An LLC filing fee will be required when an LLC is formed. The cost will vary based on different factors.

How Much Does an LLC Cost?

When forming an LLC versus a sole proprietorship or a partnership, the disadvantage is that a filing fee will need to be paid when the Articles of Organization is submitted. There are two different kinds of costs to keep in mind when figuring out how much an LLC costs. The first is any startup costs, while the second is ongoing costs.

The minimum startup cost when applying for an LLC includes service and state fees. Each state has different filing fees for LLCs. These can also change without notice, particularly when a state needs to raise more money. Fees for additional services and expertise may need to be paid in addition to the state costs.

What Are LLC Startup Costs?

All LLCs need to choose a name that isn't currently being used in the state the business plans on applying to. The name also needs to include "L.L.C." or "LLC." The availability of the name will need to be confirmed with the Secretary of State before the LLC is officially formed. Every state has its own requirements for LLC names

It is necessary to file the Articles of Organization with your state in order to form an LLC. This document may also be called a certificate of formation or certificate of registration. 

At the state level, the government agency is normally involved. Examples of this include the Division of Revenue in the state of New Jersey or the Secretary of State in the state of Massachusetts. The state of Alabama requires the form to be filed with a county probate judge first before it goes to the Secretary of State. There is always a filing fee for this document, and each state will have its own fees. These can range from $40, such as in Alabama, up to $500, such as in Massachusetts.

Some states allow electronic forms to be submitted and accepted, while other states only accept paper documents. Several states also require LLC owners to publish a notice of intent in order to form an LLC. Certain states, such as New York, have requirements for the statement of formation to be published in at least one newspaper that circulates in the county where the LLC is formed.

The notice needs to appear in the newspaper at least one time a week for a certain number of weeks. This can be expensive depending on how many publications are required. As an example, the state of New York requires that LLCs publish their Articles of Organization once per week in at least two separate newspapers for a total of six weeks. This means the publication fees can be over $1,000 if the LLC is located in New York County.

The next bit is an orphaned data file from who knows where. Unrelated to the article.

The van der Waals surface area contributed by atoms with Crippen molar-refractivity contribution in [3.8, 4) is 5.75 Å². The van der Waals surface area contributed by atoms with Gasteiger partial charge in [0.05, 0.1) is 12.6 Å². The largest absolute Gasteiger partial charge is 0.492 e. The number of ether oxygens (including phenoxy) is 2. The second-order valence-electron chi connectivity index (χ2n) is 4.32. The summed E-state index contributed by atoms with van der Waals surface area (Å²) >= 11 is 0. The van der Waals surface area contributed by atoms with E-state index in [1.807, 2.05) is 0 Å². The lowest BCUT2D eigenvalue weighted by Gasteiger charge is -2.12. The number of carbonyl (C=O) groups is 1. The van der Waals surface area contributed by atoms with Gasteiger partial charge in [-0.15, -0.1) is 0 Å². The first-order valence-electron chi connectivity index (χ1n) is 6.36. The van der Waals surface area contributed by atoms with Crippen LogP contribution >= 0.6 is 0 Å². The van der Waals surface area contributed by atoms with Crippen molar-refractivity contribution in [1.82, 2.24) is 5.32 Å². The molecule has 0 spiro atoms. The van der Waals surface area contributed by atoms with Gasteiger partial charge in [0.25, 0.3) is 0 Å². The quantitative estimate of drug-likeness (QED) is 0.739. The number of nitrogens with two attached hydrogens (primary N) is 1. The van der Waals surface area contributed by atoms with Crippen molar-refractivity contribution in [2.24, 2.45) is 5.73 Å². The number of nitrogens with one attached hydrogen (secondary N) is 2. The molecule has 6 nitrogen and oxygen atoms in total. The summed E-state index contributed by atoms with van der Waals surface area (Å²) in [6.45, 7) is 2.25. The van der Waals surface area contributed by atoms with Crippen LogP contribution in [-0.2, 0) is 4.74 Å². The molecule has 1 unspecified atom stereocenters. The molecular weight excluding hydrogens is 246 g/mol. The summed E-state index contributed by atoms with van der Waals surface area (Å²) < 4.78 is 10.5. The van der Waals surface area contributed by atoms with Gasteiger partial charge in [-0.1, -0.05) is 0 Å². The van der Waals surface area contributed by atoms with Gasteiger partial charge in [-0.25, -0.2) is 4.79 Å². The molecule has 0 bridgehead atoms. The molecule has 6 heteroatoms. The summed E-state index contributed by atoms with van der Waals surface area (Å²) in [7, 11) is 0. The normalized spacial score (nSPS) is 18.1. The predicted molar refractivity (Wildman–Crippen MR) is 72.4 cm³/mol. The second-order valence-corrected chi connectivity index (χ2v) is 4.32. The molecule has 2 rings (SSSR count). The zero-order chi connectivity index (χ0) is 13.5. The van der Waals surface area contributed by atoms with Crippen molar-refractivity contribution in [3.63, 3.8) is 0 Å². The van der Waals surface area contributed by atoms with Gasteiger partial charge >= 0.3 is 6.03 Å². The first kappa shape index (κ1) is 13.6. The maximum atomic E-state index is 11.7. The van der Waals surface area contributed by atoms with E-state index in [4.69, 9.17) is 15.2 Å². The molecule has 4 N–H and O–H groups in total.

The cost for this part of forming an LLC can be between $40 to $2,000 depending on the county, state, and how many weeks the run goes for. Once published, an affidavit or certificate of publication needs to be filed with the state. 

An operating agreement is necessary to specify how the LLC will conduct business. This agreement will also state how profits and losses are divided among members. The form isn't normally required to be filed with the state, but it should be kept at the LLC's main business location.

Is Forming an LLC Cost Effective?

Creating an LLC can seem like it takes many resources and a good amount of work. However, there are several benefits, which include the following:

  • Peace of mind knowing that all assets are protected from business liability
  • Appropriate payouts and security for each member or partner of the LLC
  • Increased credibility that comes with a formed company, making it easier for LLCs tend to attract investors

Why Would I Pay Anyone More Than Just State Fees to Form My LLC?

There are both advantages and disadvantages to filing the paperwork alone. If the necessary forms aren't filled out in time and the fees are not paid within the required window, the LLC could be invalid despite the company's efforts.

If you need help with an LLC filing fee, you can post your legal need on UpCounsel's marketplace. UpCounsel accepts only the top 5 percent of lawyers to its site. Lawyers on UpCounsel come from law schools such as Harvard Law and Yale Law and average 14 years of legal experience, including work with or on behalf of companies like Google, Menlo Ventures, and Airbnb.